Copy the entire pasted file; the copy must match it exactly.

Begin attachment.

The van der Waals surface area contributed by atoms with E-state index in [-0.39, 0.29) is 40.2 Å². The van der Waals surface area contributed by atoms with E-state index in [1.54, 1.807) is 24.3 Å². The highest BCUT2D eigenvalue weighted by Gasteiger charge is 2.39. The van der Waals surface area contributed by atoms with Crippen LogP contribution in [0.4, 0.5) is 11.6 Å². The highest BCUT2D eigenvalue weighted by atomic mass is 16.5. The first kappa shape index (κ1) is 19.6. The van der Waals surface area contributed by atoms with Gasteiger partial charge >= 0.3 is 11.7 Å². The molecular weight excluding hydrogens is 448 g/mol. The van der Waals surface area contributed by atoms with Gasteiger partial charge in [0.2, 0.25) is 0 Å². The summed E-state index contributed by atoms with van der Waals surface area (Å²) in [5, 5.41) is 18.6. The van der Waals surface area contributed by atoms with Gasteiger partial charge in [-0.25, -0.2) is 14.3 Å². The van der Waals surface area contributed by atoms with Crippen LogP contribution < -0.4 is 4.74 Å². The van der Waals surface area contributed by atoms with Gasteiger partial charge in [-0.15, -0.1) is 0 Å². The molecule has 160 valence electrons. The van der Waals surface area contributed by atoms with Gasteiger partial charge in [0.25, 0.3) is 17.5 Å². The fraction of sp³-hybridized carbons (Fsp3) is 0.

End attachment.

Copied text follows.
The van der Waals surface area contributed by atoms with E-state index in [-0.39, 0.29) is 40.2 Å². The van der Waals surface area contributed by atoms with E-state index in [1.54, 1.807) is 24.3 Å². The highest BCUT2D eigenvalue weighted by Gasteiger charge is 2.39. The van der Waals surface area contributed by atoms with Crippen LogP contribution in [0.4, 0.5) is 11.6 Å². The highest BCUT2D eigenvalue weighted by atomic mass is 16.5. The first kappa shape index (κ1) is 19.6. The van der Waals surface area contributed by atoms with Gasteiger partial charge >= 0.3 is 11.7 Å². The molecular weight excluding hydrogens is 448 g/mol. The van der Waals surface area contributed by atoms with Gasteiger partial charge in [0.2, 0.25) is 0 Å². The summed E-state index contributed by atoms with van der Waals surface area (Å²) in [5, 5.41) is 18.6. The van der Waals surface area contributed by atoms with Gasteiger partial charge in [-0.25, -0.2) is 14.3 Å². The van der Waals surface area contributed by atoms with Crippen LogP contribution < -0.4 is 4.74 Å². The van der Waals surface area contributed by atoms with Gasteiger partial charge in [-0.15, -0.1) is 0 Å². The molecule has 160 valence electrons. The van der Waals surface area contributed by atoms with Gasteiger partial charge in [0.25, 0.3) is 17.5 Å². The fraction of sp³-hybridized carbons (Fsp3) is 0.